“Nautical is very nice, but you have to like this trade”

2023/12/01 Galarraga Aiestaran, Ana - Elhuyar Zientzia Iturria: Elhuyar aldizkaria

Ed. June Madariaga Navarro

In the Nautical and Maritime Transport degree, women are a minority. And even less are those who, after this degree, make the leap to research. June Madariaga Navarro is one of the few and, as he has acknowledged, is very pleased with his election.

Her first year of PhD explains what it is: “The company Zunibal and the UPV/EHU collaborate with a buoy that is now from Euskalmet. With this buoy we are investigating how to increase the safety of people on the coast, both in beaches and in water activities.” He says that at first it was the idea of teachers who joined the project driven by them. “Now it’s a buoy, but we intend to put more.”

The sea is not strange to Madariaga: “My aitite was a driver; my father is a fisherman; my other grandfather is deeply rooted… So I chose by vocation to study the degree and master in Nautical and maritime transport, and now I am working on it and also doing the PhD.”

He acknowledges that, although family members and relatives supported their decision, they were also afraid: “You always think that at first you’re going to be sailing for many months away from home, and I don’t know which boat you’re touching… But I’ve already been at sea and now I’m at the port and I’m happy.”

Both at sea and in the port he has worked on both. And although the sea is nice, he warns that it is very hard: “You’re not at home, you don’t know what’s going on, what you’re told alone, and sometimes you feel a big foul… In the port, instead, you spend eight hours working and then you’re at home.”

The doctoral dissertation also gives him a little bit of vertigo, partly because his field does not carry out much research. “But the teachers help me a lot, and they are always there, for example, to go to a congress, to publish… For example, thanks to them I have participated this year in the Teknalia classroom of the Bilbao School of Engineering, and there I have clearly seen that I want to make a thesis, before I was not so sure.”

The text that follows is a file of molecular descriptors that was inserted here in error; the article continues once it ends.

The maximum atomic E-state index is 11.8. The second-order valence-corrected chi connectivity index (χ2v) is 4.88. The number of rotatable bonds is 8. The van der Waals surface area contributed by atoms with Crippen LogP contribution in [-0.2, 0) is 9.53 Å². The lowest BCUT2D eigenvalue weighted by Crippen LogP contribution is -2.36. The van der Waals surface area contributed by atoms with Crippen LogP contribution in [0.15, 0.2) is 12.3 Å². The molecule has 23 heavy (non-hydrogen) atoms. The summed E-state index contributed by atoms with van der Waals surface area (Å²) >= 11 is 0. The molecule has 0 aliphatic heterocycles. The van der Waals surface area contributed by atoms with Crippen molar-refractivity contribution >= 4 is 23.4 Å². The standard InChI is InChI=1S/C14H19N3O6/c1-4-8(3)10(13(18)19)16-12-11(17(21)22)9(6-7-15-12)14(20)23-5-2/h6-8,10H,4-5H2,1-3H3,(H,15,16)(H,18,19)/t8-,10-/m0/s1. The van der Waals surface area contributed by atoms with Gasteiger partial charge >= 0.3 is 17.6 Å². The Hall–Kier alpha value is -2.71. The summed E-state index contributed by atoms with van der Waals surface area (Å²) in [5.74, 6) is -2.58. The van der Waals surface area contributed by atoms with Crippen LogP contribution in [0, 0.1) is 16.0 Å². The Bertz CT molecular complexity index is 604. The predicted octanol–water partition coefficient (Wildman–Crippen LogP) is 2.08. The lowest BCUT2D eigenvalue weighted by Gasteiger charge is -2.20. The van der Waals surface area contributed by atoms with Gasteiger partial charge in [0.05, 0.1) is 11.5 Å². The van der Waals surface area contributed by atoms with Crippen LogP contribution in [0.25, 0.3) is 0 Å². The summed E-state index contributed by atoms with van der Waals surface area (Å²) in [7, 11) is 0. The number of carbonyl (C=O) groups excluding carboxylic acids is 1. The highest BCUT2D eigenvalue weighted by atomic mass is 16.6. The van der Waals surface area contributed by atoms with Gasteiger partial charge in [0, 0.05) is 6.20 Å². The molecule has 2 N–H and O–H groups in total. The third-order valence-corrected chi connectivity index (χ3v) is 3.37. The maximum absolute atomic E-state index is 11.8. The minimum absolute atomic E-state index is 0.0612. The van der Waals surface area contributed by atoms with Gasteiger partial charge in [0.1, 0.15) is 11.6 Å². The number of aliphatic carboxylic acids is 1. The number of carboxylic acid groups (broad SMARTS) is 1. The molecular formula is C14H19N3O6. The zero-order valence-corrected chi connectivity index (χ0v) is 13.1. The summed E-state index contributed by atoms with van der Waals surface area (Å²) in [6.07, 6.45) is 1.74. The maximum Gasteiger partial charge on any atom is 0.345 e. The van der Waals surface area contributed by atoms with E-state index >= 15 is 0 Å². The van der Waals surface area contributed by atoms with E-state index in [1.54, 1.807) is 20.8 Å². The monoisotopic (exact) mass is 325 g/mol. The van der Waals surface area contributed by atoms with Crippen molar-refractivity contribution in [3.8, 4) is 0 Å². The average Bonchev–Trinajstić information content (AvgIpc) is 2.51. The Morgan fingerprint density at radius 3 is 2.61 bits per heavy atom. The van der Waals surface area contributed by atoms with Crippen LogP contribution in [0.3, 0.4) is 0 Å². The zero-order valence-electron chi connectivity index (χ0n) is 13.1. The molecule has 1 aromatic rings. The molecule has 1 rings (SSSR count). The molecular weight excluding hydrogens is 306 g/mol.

Minority women

On the other hand, it remains a masculinized area. In the year she studied, they were more women than usual, but they are usually 2-3 out of 10. And on some boats they don't want to catch women. He, however, was lucky: “As a student we have to sail a year and on my boat I was the only woman, but there were few, in total nine. The rest belonged to Galicia and the Basque Country and the treatment was very good. But I couldn't talk to another woman, and I was missing. However, in most cases, the crew is international and usually larger, making it even more difficult. Well, and often they don't take women."

However, asking if she would encourage women to take that path, she says yes, but with a note: “You have to like it.” He confirms that he does like it and also states that he is very interested in making the thesis. “I know it’s going to be hard, but now it’s my way and I’m going to start slowly.”

June Madariaga Navarro
June Madariaga Navarro, a native of Portugalete, was born in 2000. He completed the degree in Nautical and Maritime Transport and then the master of the same name. He is now making a thesis on a buoys system to increase safety on the coast.

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